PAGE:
Introduction: Pilot Light and Water Heater Monitor

Picture of Pilot Light and Water Heater Monitor

It’s been said that there’s more than one way to skin a

cat. One strategy involves a highly skilled technician and precision instruments. Another involves a redneck, a butter knife, and a ball peen hammer. This project is probably closer to the later on the scale of Arduino projects.

We own a late model natural gas water heater manufactured by one of the nation’s largest appliance suppliers. One of the heater’s safety features shuts off the standing pilot when the combustion chamber overheats. It can be reset easily enough, but the condition is most commonly discovered when I’m standing next to the shower waiting for hot water which never arrives. It then occurs to me that the pilot light has failed again. When I went looking for a device that would alert me to the fact that the pilot light has failed, I was unable to find a suitable product intended for residential use. It seemed that there was a solution offered by using a microprocessor and a few simple sensors.

The intended purpose of the device is as follows:

· Report the condition of the standing pilot and set an alert and/or alarm condition in the event of a pilot failure.

· Report the hot water supply temperature as a back up to the pilot monitor and set an alert and/or alarm condition when the temperature falls below a set point.

· Monitor the space for a natural gas leak and set an alarm condition when a set point is reached.

· Monitor the space for a water leak on the floor around the water heater and set an alarm when water is detected.

· Automatically silence alarms for pilot failure and water temperature failure between the hours of 10PM and 7AM.

· Provide an ACKNOWLEDGE feature that allows the user to silence an active alarm for a specified time period while the water heater recovers from an alarm condition and then automatically returns to normal operation if conditions warrant.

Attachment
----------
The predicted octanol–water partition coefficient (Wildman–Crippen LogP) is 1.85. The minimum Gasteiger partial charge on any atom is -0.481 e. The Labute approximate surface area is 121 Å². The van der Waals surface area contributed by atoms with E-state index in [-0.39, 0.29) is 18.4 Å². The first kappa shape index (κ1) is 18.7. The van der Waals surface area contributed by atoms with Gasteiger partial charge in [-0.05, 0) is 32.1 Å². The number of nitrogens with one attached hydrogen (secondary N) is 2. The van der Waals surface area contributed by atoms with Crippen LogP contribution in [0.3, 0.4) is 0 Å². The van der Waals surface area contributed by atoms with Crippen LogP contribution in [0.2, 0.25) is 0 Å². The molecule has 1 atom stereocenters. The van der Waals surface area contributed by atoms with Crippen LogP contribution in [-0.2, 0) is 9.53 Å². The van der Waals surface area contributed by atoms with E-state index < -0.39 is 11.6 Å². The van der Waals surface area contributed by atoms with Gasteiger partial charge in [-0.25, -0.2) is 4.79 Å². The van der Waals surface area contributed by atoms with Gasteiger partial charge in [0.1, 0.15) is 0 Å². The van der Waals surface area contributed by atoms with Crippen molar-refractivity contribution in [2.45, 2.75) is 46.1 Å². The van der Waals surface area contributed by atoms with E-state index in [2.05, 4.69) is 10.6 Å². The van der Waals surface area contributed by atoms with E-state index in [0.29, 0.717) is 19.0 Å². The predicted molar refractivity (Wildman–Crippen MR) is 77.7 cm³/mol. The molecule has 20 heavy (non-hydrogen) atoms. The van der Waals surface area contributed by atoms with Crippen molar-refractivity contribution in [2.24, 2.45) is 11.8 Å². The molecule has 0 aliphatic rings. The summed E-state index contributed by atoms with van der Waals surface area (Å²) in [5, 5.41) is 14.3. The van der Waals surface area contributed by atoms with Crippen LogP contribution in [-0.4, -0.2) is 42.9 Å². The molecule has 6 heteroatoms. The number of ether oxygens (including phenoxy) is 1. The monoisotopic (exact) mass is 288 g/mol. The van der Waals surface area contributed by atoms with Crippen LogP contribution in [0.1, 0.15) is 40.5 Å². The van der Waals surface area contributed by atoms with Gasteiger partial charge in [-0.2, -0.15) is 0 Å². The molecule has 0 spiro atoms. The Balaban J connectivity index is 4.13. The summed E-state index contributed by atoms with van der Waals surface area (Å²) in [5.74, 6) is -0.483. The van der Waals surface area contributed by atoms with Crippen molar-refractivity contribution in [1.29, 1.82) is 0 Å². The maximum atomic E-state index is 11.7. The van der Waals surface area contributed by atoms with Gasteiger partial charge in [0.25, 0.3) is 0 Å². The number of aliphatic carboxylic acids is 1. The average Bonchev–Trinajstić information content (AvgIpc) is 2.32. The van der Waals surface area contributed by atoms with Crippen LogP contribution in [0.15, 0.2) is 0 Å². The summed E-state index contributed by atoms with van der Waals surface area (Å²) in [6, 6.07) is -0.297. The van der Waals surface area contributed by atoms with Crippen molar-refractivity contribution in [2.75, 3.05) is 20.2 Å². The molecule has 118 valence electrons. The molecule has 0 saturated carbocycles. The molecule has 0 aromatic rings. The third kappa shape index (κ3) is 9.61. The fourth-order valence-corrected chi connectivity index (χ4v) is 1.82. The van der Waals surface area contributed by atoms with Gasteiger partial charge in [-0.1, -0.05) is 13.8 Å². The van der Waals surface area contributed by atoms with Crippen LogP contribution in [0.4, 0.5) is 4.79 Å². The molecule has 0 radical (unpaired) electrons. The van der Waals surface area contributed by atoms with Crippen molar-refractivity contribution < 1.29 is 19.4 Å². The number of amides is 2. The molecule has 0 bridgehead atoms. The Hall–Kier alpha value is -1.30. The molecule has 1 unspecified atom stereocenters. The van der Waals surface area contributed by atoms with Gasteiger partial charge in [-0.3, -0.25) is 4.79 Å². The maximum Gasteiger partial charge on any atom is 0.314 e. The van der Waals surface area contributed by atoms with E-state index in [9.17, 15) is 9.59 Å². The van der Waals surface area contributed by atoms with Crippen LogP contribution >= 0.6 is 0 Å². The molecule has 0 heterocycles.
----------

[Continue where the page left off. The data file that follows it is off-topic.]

· Provide a Silence feature that disables audible alarms indefinitely.

· Set biannual reminder alarms on the first of June and December to remind me to clean the water heater’s flame arrestor. It is reported that a clogged flame arrestor is the root cause of the standing pilot failure in the first place. (So why not just mark a calendar on the wall? See paragraph one).

· Enable the end user to easily modify the set points, date, and time.

Natural Gas water heaters are fairly simple appliances, but they are none the less potentially dangerous. Designers go to great lengths to make them safe for residential use. For this reason, I wanted a solution that was separate and apart from the appliance. That is, I did not want to engage, modify, or defeat any part of the water heater’s circuitry or safety systems. All of the power, sensors, circuits, wiring, etc are stand alone. There are a couple of thermometers physically attached to the appliance, but they are positioned so that they do not interfere with the appliance in any way. Our water heater is in a closet with climate control. The parameters I’ve set have proven very reliable. Your results will be dependent on your appliances location and condition. The thermometers I’ve used in this project are very fast acting devices, but 40 gallons of water are slow acting. It may take 60-90 minutes for temperatures to drop below the set point. The water detector sensor is mounted in an Altoid tin and the thermopile sensor for the pilot detector is mounted in a mini-Altoid tin which is then mounted to the cowling at the bottom of the water heater.

Materials List:

Arduino Nano

Enclosure

DROK® LM2596 Adjustable Voltage Regulator

3 mm standoffs

Adafruit TMP-006 Thermopile Sensor PRODUCT ID: 381

Adafruit Pi Cobbler Breakout Kit for Raspberry Pi

IIC I2C Level 5V-3V System converter Module for Arduino Sensor

Dallas DS18B20 Thermometer PRODUCT ID: 381

MQ-5 Natural Gas Sensor

Rain Sensor Rainwater Module Rain Detection Module 3.3V-5V

2-10K Potentiometer

4 x 20 I2C LCD Display

DS3231 RTC

4 SPDT switches

8 Momentary switches

Fuse holder

Circuit board

2-white 5mm LED with holder

2-yellow 5mm LED with holder

2-blue 5mm LED with holder

2-red 5mm LED with holder

10-10K ¼ watt resistor

1-1k ¼ watt resistor

Adafruit CAT 5 panel mount connector

Adafruit mini USB panel mount connector

DC panel mount jack

1/8” stereo jack and plug

Assorted connectors and wiring

2 buzzers

ribbon cable

Comments

johnrare1 (author)2016-07-25

Great information....... At first, I read about this from https://en.wikipedia.org/wiki/Pilot_light. This article enlightened me.

amberrayh (author)2015-11-12

This is a neat setup. Thank you for sharing!

About This Instructable

818views

14favorites

License:

More by bubba5858:Pilot Light and Water Heater Monitor
Add instructable to: